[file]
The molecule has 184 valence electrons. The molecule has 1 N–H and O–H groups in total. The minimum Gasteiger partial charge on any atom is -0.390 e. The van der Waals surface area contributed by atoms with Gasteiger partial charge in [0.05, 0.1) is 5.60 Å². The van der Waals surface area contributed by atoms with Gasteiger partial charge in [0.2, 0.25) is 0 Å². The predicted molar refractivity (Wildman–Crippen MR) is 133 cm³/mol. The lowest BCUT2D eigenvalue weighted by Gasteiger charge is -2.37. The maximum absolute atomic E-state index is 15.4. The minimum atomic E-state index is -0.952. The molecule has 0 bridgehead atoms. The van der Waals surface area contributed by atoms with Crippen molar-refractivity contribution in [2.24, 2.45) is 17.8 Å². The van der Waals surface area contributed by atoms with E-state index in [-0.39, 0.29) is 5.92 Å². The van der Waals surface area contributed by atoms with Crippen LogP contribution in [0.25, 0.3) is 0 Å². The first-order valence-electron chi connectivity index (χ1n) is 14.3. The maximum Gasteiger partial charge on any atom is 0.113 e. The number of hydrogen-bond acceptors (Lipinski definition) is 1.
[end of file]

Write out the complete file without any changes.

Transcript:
The molecule has 184 valence electrons. The molecule has 1 N–H and O–H groups in total. The minimum Gasteiger partial charge on any atom is -0.390 e. The van der Waals surface area contributed by atoms with Gasteiger partial charge in [0.05, 0.1) is 5.60 Å². The van der Waals surface area contributed by atoms with Gasteiger partial charge in [0.2, 0.25) is 0 Å². The predicted molar refractivity (Wildman–Crippen MR) is 133 cm³/mol. The lowest BCUT2D eigenvalue weighted by Gasteiger charge is -2.37. The maximum absolute atomic E-state index is 15.4. The minimum atomic E-state index is -0.952. The molecule has 0 bridgehead atoms. The van der Waals surface area contributed by atoms with Crippen molar-refractivity contribution in [2.24, 2.45) is 17.8 Å². The van der Waals surface area contributed by atoms with E-state index in [-0.39, 0.29) is 5.92 Å². The van der Waals surface area contributed by atoms with Crippen LogP contribution in [0.25, 0.3) is 0 Å². The first-order valence-electron chi connectivity index (χ1n) is 14.3. The maximum Gasteiger partial charge on any atom is 0.113 e. The number of hydrogen-bond acceptors (Lipinski definition) is 1.